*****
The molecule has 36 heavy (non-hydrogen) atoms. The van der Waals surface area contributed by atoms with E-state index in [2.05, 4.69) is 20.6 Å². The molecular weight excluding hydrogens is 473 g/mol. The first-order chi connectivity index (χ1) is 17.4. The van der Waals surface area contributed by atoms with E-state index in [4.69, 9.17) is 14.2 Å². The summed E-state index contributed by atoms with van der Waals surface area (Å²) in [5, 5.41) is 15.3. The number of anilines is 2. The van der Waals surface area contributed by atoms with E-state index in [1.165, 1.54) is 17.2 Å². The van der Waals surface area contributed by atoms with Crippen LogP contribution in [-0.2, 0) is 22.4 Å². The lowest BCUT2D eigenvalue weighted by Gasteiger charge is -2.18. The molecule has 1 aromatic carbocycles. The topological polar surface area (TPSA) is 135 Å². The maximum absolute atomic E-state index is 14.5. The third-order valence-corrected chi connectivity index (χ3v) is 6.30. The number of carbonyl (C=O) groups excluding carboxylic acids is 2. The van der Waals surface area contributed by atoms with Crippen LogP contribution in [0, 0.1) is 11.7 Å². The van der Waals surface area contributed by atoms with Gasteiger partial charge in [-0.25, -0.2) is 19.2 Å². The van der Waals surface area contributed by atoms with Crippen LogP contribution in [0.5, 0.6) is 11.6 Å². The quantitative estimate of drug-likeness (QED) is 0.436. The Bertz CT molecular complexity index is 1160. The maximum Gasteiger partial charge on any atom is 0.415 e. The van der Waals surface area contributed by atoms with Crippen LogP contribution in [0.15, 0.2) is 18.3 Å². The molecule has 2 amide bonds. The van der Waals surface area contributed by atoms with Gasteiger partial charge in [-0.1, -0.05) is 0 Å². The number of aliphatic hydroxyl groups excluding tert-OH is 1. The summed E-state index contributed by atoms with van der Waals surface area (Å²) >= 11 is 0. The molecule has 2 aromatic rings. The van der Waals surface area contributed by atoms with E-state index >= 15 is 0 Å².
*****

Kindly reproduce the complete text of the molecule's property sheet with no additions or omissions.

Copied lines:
The molecule has 36 heavy (non-hydrogen) atoms. The van der Waals surface area contributed by atoms with E-state index in [2.05, 4.69) is 20.6 Å². The molecular weight excluding hydrogens is 473 g/mol. The first-order chi connectivity index (χ1) is 17.4. The van der Waals surface area contributed by atoms with E-state index in [4.69, 9.17) is 14.2 Å². The summed E-state index contributed by atoms with van der Waals surface area (Å²) in [5, 5.41) is 15.3. The number of anilines is 2. The van der Waals surface area contributed by atoms with E-state index in [1.165, 1.54) is 17.2 Å². The van der Waals surface area contributed by atoms with Crippen LogP contribution in [-0.2, 0) is 22.4 Å². The lowest BCUT2D eigenvalue weighted by Gasteiger charge is -2.18. The molecule has 1 aromatic carbocycles. The topological polar surface area (TPSA) is 135 Å². The maximum absolute atomic E-state index is 14.5. The third-order valence-corrected chi connectivity index (χ3v) is 6.30. The number of carbonyl (C=O) groups excluding carboxylic acids is 2. The van der Waals surface area contributed by atoms with Crippen LogP contribution in [0, 0.1) is 11.7 Å². The van der Waals surface area contributed by atoms with Gasteiger partial charge in [-0.25, -0.2) is 19.2 Å². The van der Waals surface area contributed by atoms with Crippen LogP contribution in [0.5, 0.6) is 11.6 Å². The quantitative estimate of drug-likeness (QED) is 0.436. The Bertz CT molecular complexity index is 1160. The maximum Gasteiger partial charge on any atom is 0.415 e. The van der Waals surface area contributed by atoms with Crippen LogP contribution in [0.15, 0.2) is 18.3 Å². The molecule has 2 amide bonds. The van der Waals surface area contributed by atoms with Gasteiger partial charge in [-0.1, -0.05) is 0 Å². The number of aliphatic hydroxyl groups excluding tert-OH is 1. The summed E-state index contributed by atoms with van der Waals surface area (Å²) >= 11 is 0. The molecule has 2 aromatic rings. The van der Waals surface area contributed by atoms with E-state index >= 15 is 0 Å².